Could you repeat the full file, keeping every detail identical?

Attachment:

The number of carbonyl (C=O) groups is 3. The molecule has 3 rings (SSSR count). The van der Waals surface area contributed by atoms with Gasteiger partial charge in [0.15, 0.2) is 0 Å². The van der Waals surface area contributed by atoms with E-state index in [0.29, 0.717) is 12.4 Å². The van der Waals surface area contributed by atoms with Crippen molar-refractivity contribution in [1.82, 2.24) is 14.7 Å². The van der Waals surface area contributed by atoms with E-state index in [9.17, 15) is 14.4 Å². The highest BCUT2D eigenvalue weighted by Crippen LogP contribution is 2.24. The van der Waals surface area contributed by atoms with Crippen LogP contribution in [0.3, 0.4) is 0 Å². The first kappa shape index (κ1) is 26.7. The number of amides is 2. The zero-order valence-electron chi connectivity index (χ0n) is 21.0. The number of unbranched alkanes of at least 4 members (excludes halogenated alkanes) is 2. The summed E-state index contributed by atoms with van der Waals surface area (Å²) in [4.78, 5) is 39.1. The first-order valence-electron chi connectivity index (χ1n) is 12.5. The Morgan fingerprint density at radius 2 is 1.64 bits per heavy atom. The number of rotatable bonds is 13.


The number of carbonyl (C=O) groups is 3. The molecule has 3 rings (SSSR count). The van der Waals surface area contributed by atoms with Gasteiger partial charge in [0.15, 0.2) is 0 Å². The van der Waals surface area contributed by atoms with E-state index in [0.29, 0.717) is 12.4 Å². The van der Waals surface area contributed by atoms with Crippen molar-refractivity contribution in [1.82, 2.24) is 14.7 Å². The van der Waals surface area contributed by atoms with E-state index in [9.17, 15) is 14.4 Å². The highest BCUT2D eigenvalue weighted by Crippen LogP contribution is 2.24. The van der Waals surface area contributed by atoms with Crippen LogP contribution in [0.3, 0.4) is 0 Å². The first kappa shape index (κ1) is 26.7. The number of amides is 2. The zero-order valence-electron chi connectivity index (χ0n) is 21.0. The number of unbranched alkanes of at least 4 members (excludes halogenated alkanes) is 2. The summed E-state index contributed by atoms with van der Waals surface area (Å²) in [4.78, 5) is 39.1. The first-order valence-electron chi connectivity index (χ1n) is 12.5. The Morgan fingerprint density at radius 2 is 1.64 bits per heavy atom. The number of rotatable bonds is 13.